IMF says trade war hurting Asia and may cut global growth

Changyong Rhee is voicing a note of caution over trade friction between the US and China. (AFP)
Updated 18 December 2018

IMF says trade war hurting Asia and may cut global growth

  • Global body says said Japan and South Korea could be among countries in the region hit hardest by the trade war between US and China.
  • Citing the potential fallout from the Sino-US trade war, the IMF cut its global growth forecast in October to 3.7 percent for both 2018 and 2019

TOKYO: Trade frictions between China and the United States are already affecting business confidence and investment in Asia, a senior International Monetary Fund official said, warning that the fund could further cut its global growth forecasts in January.
Changyong Rhee, director of the IMF’s Asia and Pacific Department, said Japan and South Korea could be among countries in the region hit hardest by the trade war given their reliance on exports to China.
“Investment is much weaker than expected. My interpretation is that the confidence channel is already affecting the global economy, particularly Asian economies,” Rhee told Reuters.
“We see global growth a little bit slower than we forecast in October,” he said on Monday.
Citing the potential fallout from the Sino-US trade war, the IMF cut its global growth forecast in October to 3.7 percent for both 2018 and 2019, down from 3.9 percent projected in July.
It expects Asia’s economic growth to slow to 5.4 percent next year from 5.6 percent projected this year.
Rhee said there was a chance the IMF could cut further its growth forecasts when it reviews them in January, given signs of slowdown not just in Asia but in Europe and the United States.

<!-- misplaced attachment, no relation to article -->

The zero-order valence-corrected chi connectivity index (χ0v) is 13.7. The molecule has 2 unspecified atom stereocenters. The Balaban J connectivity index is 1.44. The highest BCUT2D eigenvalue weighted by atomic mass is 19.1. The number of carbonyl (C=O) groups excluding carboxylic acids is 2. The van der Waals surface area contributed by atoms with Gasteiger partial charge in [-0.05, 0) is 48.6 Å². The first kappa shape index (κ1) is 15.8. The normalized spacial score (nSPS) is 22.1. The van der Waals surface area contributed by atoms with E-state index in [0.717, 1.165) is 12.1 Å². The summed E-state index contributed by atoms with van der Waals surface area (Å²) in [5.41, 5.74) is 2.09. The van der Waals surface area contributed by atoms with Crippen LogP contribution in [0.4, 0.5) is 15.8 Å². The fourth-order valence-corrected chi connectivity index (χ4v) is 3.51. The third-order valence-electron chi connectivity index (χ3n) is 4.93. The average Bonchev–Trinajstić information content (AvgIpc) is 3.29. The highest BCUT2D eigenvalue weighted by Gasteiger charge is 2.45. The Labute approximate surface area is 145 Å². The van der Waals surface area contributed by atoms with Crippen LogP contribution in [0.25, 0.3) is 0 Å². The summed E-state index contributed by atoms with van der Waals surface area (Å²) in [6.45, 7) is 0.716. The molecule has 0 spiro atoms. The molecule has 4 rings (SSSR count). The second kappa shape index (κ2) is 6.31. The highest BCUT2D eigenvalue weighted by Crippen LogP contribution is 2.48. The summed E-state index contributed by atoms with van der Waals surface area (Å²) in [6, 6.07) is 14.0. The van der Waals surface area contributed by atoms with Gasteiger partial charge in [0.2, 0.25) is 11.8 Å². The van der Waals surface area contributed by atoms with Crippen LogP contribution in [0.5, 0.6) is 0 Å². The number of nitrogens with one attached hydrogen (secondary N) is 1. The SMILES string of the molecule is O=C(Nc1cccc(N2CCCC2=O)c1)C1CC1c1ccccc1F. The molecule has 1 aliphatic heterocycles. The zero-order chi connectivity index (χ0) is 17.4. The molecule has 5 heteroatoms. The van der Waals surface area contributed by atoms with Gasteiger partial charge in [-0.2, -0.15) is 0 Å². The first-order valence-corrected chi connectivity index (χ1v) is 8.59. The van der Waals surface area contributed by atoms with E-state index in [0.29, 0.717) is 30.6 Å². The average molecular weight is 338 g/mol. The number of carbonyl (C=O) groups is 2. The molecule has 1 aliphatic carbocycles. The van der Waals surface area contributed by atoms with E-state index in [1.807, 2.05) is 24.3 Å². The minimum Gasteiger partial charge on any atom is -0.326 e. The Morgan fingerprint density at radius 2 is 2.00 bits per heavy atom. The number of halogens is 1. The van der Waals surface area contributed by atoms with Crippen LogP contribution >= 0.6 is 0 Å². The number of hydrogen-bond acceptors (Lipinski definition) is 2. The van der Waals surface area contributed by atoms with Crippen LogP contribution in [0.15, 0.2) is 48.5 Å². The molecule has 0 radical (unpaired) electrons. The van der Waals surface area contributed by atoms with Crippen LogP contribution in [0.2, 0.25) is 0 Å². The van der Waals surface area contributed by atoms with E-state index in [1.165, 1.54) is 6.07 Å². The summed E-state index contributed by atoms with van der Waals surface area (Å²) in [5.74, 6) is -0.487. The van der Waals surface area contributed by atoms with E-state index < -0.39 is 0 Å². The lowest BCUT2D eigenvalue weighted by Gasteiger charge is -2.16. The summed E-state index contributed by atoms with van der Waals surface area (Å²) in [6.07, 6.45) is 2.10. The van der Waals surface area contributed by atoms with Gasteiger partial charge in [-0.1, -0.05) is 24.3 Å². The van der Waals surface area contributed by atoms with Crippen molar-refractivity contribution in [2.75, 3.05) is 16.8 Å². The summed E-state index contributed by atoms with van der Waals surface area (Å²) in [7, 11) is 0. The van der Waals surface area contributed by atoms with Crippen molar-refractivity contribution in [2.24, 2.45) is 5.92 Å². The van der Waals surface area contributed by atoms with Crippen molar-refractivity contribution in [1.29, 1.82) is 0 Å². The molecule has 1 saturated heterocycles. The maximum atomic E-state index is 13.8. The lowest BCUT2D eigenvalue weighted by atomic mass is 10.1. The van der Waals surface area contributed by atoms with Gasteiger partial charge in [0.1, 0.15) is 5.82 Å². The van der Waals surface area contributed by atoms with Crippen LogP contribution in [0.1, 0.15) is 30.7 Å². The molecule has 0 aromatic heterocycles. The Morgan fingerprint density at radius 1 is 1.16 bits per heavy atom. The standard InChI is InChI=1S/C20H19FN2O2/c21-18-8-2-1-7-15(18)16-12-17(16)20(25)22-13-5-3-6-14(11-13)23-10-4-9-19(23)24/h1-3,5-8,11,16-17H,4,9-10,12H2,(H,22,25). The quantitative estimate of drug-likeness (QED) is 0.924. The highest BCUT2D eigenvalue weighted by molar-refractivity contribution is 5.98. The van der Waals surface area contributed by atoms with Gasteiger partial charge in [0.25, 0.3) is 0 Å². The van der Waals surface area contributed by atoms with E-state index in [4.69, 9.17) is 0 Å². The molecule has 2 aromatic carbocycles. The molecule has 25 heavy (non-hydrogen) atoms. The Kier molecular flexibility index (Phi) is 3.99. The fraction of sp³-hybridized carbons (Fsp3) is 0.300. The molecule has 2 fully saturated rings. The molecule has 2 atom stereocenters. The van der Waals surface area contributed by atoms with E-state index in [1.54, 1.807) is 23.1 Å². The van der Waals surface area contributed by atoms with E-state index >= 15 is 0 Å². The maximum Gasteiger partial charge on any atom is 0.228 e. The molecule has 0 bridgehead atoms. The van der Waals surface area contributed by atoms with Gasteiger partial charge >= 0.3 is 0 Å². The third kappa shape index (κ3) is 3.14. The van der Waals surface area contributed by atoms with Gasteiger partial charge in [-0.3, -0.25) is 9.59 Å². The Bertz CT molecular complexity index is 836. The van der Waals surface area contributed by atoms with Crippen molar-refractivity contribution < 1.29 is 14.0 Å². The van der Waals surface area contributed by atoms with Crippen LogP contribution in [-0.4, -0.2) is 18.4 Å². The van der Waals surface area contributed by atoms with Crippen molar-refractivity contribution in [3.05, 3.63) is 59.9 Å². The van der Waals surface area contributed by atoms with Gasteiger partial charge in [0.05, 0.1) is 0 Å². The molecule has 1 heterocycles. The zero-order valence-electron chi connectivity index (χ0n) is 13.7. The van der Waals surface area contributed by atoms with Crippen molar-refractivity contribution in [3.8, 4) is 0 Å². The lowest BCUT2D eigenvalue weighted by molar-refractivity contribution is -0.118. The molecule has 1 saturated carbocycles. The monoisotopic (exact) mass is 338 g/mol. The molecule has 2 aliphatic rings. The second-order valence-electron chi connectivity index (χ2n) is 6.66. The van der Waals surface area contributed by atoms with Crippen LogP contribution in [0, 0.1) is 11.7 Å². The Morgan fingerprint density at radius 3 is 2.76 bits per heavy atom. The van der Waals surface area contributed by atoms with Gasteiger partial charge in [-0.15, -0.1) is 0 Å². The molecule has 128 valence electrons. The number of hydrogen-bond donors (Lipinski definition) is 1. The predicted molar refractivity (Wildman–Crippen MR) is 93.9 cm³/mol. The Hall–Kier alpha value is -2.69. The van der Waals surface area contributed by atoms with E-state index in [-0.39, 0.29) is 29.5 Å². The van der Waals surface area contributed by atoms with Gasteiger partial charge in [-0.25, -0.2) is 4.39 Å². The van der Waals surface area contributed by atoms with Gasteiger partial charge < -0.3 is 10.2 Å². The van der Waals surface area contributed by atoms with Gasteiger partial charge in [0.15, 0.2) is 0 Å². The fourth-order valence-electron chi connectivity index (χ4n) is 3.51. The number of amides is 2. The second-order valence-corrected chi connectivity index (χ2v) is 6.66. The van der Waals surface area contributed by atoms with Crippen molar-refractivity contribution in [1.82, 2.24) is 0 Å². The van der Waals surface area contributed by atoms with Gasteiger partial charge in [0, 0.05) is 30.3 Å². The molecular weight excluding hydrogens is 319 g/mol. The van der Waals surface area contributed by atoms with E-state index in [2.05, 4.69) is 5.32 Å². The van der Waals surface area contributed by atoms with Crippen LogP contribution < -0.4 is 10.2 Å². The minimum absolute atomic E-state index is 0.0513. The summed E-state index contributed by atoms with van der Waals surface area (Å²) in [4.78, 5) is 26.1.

“Uncertainty is so large ... uncertainty means you have upside potential as well as downside risk. At this moment, we believe the downside risk is a little bit higher,” he said.
On China, Rhee said that it was not resorting to big-scale stimulus despite growing external headwinds, given the need to deal with long-term challenges such as curbing excess debt.
“They aren’t accelerating (stimulus) yet but taking the foot from the brake for the time being. But that doesn’t exclude the possibility that if the trade tension escalates, if growth goes down, they are ready to use stimulus,” he said.
“What we’re concerned and what we’re advising them is that the medium-term goals such as deleveraging are still important for financial stability,” Rhee added.
“So when they actually try to use stimulus, we hope they can use more fiscal policy rather than credit expansion.”


Egypt expects several share offerings by end of year

Updated 15 September 2019

Egypt expects several share offerings by end of year

  • One small company worth about 50 million Egyptian pounds was also expected to offer shares on the Nile Stock Exchange

CAIRO: Egypt expects two state companies and one private pharmaceuticals firm worth more than $61.3 million, or one billion Egyptian pounds, to make share offerings by the end of the year, an official at the Financial Regulatory Authority said on Sunday.
One small company worth about 50 million Egyptian pounds was also expected to offer shares on the Nile Stock Exchange, which specializes in small and medium sized enterprises, said Sayed Abdel Fadeel, head of the authority’s corporate finance department. He did not name the companies.
Egypt promised to sell minority stakes in several state companies in late 2018 but postponed the offerings following emerging market turbulence.